With $1 million on the line, entrepreneurs make their best pitch

WeWork Creator awards finalists hope to persuade a panel of judges to fund their big ideas

They had only 60 seconds. Eight men and women in Shanghai, San Francisco, Jerusalem, São Paulo, Nashville, London, and Berlin had just one minute each to state their case and persuade the judges of the WeWork Creator awards—a global competition for mission-driven entrepreneurs and nonprofits—to help fund their big idea.

Five finalists in the Business Venture category and three Nonprofit finalists moved on from those regional events to compete for over $1 million at the Global Finals, which will take place Wednesday, January 9, in Los Angeles. Ashton Kutcher, Forerunner Ventures founder Kirsten Green, and entrepreneur and chairman of VaynerX Gary Vaynerchuk are among the judges.

Chloe Alpert began her pitch at the San Francisco regionals with a shocking statistic: The No. 1 cause of bankruptcy in the U.S. is medical debt. Alpert’s investment in this issue was personal because her grandmother had been diagnosed with brain cancer several years ago.

“My family had to decide whether to bankrupt the family by paying for a surgery that only might prolong her life,” she says.

Stephanie Benedetto, founder of Queen of Raw, celebrates her win at the Creator Awards Nashville.

Alpert soon discovered that there was slack in the medical system: Hospitals throw away some $765 billion in usable equipment and supplies each year. So she and her three co-founders built Medinas Health to provide a platform for big hospitals looking to get rid of older—but still functional—equipment like X-ray machines, which can be sold to smaller institutions. Now the company, competing in the Business Venture category, is hoping Creator will help it expand its pilot program to more hospitals and enable it to create partnerships with medical facilities in developing countries.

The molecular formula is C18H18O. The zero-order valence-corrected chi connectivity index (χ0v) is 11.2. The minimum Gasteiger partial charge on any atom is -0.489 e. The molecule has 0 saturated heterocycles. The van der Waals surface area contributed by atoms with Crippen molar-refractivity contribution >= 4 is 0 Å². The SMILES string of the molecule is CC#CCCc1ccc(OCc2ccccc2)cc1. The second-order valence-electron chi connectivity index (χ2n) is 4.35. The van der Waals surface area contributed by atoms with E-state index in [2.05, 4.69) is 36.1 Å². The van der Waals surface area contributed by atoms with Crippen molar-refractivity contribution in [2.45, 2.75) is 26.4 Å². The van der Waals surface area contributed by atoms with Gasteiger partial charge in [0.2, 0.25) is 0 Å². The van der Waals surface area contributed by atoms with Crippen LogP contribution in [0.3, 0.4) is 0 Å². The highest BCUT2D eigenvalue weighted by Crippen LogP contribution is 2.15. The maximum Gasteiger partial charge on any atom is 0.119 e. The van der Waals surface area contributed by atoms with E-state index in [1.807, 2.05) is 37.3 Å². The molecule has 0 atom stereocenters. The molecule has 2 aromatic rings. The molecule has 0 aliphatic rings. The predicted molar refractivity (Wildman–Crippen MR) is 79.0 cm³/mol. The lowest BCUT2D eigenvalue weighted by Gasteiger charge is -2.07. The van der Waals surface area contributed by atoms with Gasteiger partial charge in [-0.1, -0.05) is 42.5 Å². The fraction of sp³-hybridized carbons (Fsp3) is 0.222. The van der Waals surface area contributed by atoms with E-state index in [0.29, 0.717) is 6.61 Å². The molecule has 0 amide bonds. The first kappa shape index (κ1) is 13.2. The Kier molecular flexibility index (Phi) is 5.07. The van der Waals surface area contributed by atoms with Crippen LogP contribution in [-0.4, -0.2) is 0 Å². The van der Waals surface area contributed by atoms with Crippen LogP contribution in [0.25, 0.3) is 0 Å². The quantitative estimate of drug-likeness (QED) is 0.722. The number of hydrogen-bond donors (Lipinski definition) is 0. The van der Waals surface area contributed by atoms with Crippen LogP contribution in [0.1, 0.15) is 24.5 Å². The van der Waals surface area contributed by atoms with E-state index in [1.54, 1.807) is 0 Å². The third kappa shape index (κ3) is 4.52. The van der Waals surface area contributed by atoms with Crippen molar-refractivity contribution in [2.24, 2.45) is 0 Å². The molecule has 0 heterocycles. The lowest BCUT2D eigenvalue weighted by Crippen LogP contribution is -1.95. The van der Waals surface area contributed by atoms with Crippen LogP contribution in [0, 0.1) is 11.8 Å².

Stephanie Benedetto’s pitch at the Nashville regionals was equally personal. Benedetto comes from a long line of fashion entrepreneurs: Her grandfather, who emigrated to New York City from Austria in 1896, was a master furrier, and her family has been in the garment industry for 100 years. So Benedetto has seen first-hand how much waste the industry produces by burning or throwing away excess fabric. Her company, Queen of Raw, does for fabric what Medinas Health does for hospital equipment: It creates a marketplace for companies that have been discarding fabric and other raw materials to instead sell them to smaller businesses.

Since winning in Nashville, the Business Venture finalist, which operates out of New York’s WeWork 349 5th Ave, has benefited from proximity to a startup community. “We have found partnerships and arrangements through these networks that I’d never thought of before,” says Benedetto—such as specialists who helped move the Queen of Raw platform onto the blockchain.

Raízs cofounder Tomás Abrahão (right) stands with the other finalists at the Sao Paulo Creator Awards.